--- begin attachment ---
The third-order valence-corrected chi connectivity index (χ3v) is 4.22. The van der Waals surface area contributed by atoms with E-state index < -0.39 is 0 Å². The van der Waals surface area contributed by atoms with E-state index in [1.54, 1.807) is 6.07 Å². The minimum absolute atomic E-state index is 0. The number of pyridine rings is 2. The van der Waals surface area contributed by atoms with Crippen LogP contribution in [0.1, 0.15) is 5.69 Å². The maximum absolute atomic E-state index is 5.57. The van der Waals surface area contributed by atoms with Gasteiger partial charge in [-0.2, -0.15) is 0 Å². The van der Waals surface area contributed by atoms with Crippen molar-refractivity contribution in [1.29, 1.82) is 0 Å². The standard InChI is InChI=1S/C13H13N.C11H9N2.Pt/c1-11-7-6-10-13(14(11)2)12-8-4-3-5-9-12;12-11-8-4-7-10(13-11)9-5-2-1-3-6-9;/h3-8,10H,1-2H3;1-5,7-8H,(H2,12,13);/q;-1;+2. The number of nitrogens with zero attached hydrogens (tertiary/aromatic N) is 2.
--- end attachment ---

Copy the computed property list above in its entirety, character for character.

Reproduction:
The third-order valence-corrected chi connectivity index (χ3v) is 4.22. The van der Waals surface area contributed by atoms with E-state index < -0.39 is 0 Å². The van der Waals surface area contributed by atoms with E-state index in [1.54, 1.807) is 6.07 Å². The minimum absolute atomic E-state index is 0. The number of pyridine rings is 2. The van der Waals surface area contributed by atoms with Crippen LogP contribution in [0.1, 0.15) is 5.69 Å². The maximum absolute atomic E-state index is 5.57. The van der Waals surface area contributed by atoms with Gasteiger partial charge in [-0.2, -0.15) is 0 Å². The van der Waals surface area contributed by atoms with Crippen molar-refractivity contribution in [1.29, 1.82) is 0 Å². The standard InChI is InChI=1S/C13H13N.C11H9N2.Pt/c1-11-7-6-10-13(14(11)2)12-8-4-3-5-9-12;12-11-8-4-7-10(13-11)9-5-2-1-3-6-9;/h3-8,10H,1-2H3;1-5,7-8H,(H2,12,13);/q;-1;+2. The number of nitrogens with zero attached hydrogens (tertiary/aromatic N) is 2.